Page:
Why cybercriminals are turning to cryptojacking for easy money
The cryptocurrency market has seen an incredible amount of attention and hype over the last year, culminating with Bitcoin values soaring by more than 1,300 percent in 2017. Although the price has since tumbled and attitudes to crypto in general have calmed it is still seen as valuable venture amongst investors and consumers alike. Unsurprisingly, this interest extends to cyber criminals, who are always ready to sniff out potential new methods of making cash quickly and easily.
Mining cryptocurrency at any meaningful scale is a complex operation requiring a large amount of computer power, and the best way to achieve this is by leveraging a number of machine CPUs (or GPUs) to harvest cryptocurrencies such as Bitcoin and Monero. While this is perfectly legal with the user’s permission, criminals will use malware and web scripts to co-opt a user without their knowledge, an approach known as cryptojacking.
Most cryptojackers conduct their campaigns using Monero, as the currency is the most popular one to provide anonymity to its users and activities. This means criminal users are free to collect and spend their illicit earnings without scrutiny. Monero is also much easier to mine than Bitcoin and requires less work before criminals start seeing returns.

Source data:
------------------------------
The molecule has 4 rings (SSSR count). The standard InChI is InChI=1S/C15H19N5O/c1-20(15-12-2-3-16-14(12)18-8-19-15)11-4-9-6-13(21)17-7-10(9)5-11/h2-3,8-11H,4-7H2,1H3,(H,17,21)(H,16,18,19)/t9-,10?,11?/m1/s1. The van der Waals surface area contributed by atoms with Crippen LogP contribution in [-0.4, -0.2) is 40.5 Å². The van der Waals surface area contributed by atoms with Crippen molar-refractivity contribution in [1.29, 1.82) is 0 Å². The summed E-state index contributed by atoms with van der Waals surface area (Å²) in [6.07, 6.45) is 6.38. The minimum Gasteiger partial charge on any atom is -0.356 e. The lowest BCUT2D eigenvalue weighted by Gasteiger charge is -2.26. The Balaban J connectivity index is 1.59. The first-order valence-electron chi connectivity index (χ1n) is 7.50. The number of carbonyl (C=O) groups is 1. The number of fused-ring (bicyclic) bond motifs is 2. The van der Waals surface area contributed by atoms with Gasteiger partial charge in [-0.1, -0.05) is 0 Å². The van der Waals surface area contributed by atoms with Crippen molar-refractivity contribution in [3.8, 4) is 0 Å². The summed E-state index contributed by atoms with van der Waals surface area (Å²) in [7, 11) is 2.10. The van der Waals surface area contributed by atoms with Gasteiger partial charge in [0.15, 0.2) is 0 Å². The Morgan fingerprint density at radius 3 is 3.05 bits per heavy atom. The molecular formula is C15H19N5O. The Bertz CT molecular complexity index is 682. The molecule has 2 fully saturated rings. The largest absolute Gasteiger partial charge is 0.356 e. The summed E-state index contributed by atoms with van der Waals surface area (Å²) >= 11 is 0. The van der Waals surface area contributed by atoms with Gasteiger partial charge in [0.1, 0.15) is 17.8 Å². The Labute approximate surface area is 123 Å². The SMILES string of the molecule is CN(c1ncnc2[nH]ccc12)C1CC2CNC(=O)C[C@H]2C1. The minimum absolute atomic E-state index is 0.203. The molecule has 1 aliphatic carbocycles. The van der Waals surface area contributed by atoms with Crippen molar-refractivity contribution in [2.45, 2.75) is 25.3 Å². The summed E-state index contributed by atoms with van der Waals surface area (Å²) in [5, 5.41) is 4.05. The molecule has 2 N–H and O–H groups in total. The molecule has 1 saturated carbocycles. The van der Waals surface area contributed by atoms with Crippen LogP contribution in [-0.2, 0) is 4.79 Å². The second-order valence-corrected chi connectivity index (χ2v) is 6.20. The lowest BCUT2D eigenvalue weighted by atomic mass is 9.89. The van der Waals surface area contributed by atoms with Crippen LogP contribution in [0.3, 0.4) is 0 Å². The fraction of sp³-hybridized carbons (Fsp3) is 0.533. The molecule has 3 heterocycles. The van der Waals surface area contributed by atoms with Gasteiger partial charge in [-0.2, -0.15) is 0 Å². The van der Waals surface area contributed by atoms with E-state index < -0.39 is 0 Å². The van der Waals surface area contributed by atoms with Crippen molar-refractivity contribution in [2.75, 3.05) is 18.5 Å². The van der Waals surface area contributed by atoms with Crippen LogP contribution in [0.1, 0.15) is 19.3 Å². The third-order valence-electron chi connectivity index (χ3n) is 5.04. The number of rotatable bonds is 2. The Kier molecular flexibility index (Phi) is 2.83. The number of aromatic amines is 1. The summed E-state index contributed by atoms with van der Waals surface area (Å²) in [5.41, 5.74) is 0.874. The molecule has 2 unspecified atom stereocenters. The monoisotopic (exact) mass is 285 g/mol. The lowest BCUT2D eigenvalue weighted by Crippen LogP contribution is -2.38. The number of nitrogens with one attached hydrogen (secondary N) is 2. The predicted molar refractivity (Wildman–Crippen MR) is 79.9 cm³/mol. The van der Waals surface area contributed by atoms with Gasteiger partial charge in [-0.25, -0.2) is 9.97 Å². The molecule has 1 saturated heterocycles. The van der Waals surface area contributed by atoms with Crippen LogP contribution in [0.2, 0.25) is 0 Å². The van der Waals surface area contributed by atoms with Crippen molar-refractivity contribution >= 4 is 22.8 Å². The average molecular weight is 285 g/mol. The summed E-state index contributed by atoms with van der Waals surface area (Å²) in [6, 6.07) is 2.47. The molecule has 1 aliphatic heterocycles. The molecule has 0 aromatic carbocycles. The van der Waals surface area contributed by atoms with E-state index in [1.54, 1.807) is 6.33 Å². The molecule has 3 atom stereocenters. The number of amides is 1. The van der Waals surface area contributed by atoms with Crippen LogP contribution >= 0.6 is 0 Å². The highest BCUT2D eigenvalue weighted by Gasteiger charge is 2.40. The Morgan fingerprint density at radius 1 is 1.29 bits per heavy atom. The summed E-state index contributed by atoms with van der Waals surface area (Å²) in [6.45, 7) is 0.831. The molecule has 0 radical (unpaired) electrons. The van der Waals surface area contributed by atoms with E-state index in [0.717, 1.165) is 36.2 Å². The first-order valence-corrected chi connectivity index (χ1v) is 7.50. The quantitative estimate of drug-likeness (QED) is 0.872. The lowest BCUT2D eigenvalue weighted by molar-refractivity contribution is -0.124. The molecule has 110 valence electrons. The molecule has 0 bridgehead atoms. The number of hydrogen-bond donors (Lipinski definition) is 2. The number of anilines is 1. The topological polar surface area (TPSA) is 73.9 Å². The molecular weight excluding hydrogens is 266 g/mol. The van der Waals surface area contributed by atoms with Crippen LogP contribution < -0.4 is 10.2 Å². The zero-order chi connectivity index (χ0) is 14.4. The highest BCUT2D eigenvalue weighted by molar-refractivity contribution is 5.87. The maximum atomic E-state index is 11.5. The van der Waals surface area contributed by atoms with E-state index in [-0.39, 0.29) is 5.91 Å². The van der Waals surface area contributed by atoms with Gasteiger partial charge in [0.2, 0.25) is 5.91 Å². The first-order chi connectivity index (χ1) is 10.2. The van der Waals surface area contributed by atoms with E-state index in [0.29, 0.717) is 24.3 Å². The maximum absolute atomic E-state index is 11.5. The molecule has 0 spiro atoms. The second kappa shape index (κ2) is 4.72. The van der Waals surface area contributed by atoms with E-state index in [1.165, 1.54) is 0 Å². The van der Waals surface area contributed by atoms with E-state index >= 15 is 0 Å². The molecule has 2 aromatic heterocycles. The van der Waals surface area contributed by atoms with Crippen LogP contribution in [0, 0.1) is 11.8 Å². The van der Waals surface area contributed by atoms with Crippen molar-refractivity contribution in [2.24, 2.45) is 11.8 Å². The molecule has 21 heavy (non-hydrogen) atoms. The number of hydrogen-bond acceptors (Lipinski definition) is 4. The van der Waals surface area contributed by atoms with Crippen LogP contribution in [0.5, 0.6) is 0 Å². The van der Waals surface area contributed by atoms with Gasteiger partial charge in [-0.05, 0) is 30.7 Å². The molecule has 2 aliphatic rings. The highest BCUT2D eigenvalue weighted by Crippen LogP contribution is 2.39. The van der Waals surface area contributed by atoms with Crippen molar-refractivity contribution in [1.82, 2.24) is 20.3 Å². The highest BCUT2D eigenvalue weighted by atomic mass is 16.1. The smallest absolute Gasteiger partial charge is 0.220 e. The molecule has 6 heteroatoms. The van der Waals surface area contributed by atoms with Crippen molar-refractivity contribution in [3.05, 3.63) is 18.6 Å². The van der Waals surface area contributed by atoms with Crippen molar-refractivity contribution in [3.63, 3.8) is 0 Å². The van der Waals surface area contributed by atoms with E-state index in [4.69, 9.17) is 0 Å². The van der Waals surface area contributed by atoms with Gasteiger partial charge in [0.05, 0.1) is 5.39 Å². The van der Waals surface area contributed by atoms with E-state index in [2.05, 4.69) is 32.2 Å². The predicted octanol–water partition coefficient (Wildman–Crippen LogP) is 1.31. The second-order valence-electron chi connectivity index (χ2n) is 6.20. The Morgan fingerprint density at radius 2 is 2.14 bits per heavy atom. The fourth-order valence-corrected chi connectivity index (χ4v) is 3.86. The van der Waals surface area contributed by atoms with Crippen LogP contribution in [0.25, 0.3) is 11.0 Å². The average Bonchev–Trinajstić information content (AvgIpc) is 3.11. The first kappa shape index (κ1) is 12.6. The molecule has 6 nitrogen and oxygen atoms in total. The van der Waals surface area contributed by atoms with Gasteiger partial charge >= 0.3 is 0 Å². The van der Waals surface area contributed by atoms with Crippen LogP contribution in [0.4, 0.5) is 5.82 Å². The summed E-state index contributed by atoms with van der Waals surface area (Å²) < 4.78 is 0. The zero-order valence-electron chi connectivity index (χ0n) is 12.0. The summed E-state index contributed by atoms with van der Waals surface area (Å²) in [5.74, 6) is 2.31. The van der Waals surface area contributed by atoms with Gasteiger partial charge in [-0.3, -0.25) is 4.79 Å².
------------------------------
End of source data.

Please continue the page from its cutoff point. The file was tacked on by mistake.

Contrary to popular belief however, mining is not an easy path to wealth. A website running a mining script is likely to make less than a dollar a day, so unless the criminal is satisfied with making enough money for a cup of coffee a week, they will need to think bigger. Enterprise networks are an ideal target, as they will allow the attacker to gain access to thousands of machines.
How cryptojackers operate
Cryptojacking can be achieved by inserting mining malware onto unwitting users’ PCs, mobile and Internet of Things devices, usually delivered through phishing emails or clicking on malvertising. However, this kind of mining has become somewhat rare as ransomware is generally a more profitable option for a malware-based attack.